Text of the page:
But what is harder to explicate is why the Republican Party has not used the power that it had to attempt to limit abortions so far as it can. As an acquaintance of mine acutely observed in a casual discussion, the GOP has taken an all or nothing approach to the subject and are entirely unwilling to compromise. One would have thought that, at minimum, that the GOP would have sought out European style policies that restrict late term abortions save in exceptional circumstances such as the life of the mother so that the US was no longer the only nation in the western world that has virtually no restrictions on abortions. While exact numbers are hard to come by, the best estimates put the rate of third trimester abortions at 1.4% of all abortions meaning that a ban on late term abortions save for when the health of the mother was in question might prevent thousands of abortions every year. Or failing that, one would have expected them to at least reach out to DFLA to implement policies designed to reduce abortions even if they are not banned. But the fact of the matter is that, save for a few administrative policies dictated by the executive branch, there has been no positive action by the Republican Party. The consequence is that although the national abortion rate has fallen every year since its peak in 1992, there has been no significant difference in the reduction of abortions with regards to which party has controlled the White House, Congress or the Supreme Court.

The conclusion that I am tempted to draw from the present state of affairs is that the leadership of the GOP believes that it benefits from the status quo and, therefore, places no importance on the anti-abortion plank of the party platform. If the GOP were able to get a constitutional amendment passed that outlawed abortion or if the GOP were able to bring US abortion policies in line with those of the western world, the GOP would lose the time, energy and support of a large number of single issue voters. So long as the preachers and pastors of the religious right continue to conflate with supporting Democratic candidates with death itself, the GOP reaps very large gain from very little investment. This brings to mind the way operatives like Jack Abramoff would refer to his lobbying clients as troglodytes while taking vast sums of money from them and doing little in return. But at least with Abramoff, he was only cashing in on the hopes of his clients to make money. Today's GOP is exploiting the desire of the religious right to save the lives of innocents.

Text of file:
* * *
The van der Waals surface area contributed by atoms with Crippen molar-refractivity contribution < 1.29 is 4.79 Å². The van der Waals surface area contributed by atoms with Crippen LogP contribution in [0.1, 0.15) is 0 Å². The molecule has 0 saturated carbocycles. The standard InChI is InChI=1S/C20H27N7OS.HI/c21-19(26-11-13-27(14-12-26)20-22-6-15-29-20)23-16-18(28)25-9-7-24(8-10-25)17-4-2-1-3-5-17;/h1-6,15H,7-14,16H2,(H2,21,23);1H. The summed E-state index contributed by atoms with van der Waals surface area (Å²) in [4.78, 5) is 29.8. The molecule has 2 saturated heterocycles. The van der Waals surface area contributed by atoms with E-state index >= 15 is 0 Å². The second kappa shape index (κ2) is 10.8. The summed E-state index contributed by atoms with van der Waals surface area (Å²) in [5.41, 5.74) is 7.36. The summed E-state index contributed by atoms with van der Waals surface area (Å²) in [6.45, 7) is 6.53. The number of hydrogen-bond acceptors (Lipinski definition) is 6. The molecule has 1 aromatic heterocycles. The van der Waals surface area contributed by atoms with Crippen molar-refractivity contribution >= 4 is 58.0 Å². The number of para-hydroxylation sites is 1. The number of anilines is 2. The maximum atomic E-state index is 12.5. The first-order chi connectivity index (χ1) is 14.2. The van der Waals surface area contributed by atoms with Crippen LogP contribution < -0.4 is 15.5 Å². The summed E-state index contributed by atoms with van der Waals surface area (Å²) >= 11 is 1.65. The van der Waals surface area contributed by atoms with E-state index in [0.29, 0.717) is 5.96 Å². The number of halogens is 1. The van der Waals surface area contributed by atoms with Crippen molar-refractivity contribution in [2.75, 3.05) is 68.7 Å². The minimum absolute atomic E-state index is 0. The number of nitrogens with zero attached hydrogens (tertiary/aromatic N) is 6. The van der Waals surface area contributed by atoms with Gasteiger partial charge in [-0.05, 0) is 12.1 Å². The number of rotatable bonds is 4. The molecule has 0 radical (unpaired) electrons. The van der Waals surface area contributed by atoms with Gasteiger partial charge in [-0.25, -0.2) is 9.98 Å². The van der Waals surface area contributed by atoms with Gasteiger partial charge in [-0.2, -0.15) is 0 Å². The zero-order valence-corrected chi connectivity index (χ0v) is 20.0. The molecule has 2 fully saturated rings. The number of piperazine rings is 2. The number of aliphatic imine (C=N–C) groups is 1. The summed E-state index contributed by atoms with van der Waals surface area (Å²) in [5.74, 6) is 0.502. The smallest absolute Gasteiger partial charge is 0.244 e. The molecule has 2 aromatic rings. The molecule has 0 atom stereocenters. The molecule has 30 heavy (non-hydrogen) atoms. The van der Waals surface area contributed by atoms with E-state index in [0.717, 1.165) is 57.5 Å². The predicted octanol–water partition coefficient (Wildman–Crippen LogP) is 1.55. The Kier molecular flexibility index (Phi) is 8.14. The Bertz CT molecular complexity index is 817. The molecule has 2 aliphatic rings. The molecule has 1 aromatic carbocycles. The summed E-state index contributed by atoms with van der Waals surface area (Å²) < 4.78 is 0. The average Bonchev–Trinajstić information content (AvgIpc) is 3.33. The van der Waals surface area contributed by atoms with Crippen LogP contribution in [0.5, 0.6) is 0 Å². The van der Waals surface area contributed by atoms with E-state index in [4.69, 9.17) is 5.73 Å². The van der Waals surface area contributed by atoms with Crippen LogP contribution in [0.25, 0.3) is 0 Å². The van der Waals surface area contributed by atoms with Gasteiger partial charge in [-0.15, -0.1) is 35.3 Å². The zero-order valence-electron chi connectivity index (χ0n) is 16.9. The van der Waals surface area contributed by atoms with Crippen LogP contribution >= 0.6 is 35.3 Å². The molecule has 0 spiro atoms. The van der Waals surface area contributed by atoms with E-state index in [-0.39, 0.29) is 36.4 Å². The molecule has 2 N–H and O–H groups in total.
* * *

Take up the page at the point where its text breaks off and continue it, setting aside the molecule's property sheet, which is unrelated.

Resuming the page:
One can argue that the Republican Party has been active at the state level in the battle to prohibit abortion because US law is not only legislated at the federal level. Over three-fifths of US states have some sort of limitation on late term abortions in line with European legislation (although some of these bans are unenforceable because they are contrary to the Roe v. Wade). One of the most misunderstood facts about Roe v. Wade is that the decision does not make the practice of banning abortion unconstitutional; it makes the unconditional banning of abortion prior to the point of viability of the fetus unconstitutional. Nevertheless even where abortion is limited by law, those laws are seldom enforced and even if they were strictly enforced, relative freedom of travel in the US merely makes abortions in states where there is a ban slightly more difficult to obtain as travel to another state is required. So long as abortion without limitation is legal within the US in some state, banning abortions at the state level is effectively meaningless from the perspective of attempting to stop abortions as a whole.

The silver lining in the dark cloud of the two major parties in the US exploiting the status quo for their own benefit is that the number of abortions performed every year in the US has been in constant decline since its peak as mentioned above. While the Democratic and Republican Parties are jockeying for position, the rest of the US is slowly coming to understand that abortion is not the only option. The mood of the country seems to be changing. Whereas in the eighties, hit movies like Fast Times at Ridgemont High and Dirty Dancing presented abortion to be the best (or even only) choice to young, unwed women, today's films aimed at youth like Knocked Up and Juno celebrate the choice of young women who find themselves pregnant and decide to carry the pregnancy to full term. So perhaps there is hope that as the new generation comes of age and enters political life that those who really believe in life will work to transform both parties. Somewhere between the extremes of abortion being legal for any reason at any time and abortion never being legal at any place for any reason, there is room for both sides to come together to work out something better than what we have now. Few, after all, would argue that abortion is a good thing. Even those who argue that abortion should be completely unrestricted concede that a world where there was no need to have an abortion would be a better place.

1 comment:

Steve said...

I think you are exactly right about the GOP. Moreover, I'd say that *both* parties are more interested at using the issue as a political football than actually changing. Given that it takes two parties to compromise, I wouldn't expect any changes any time soon.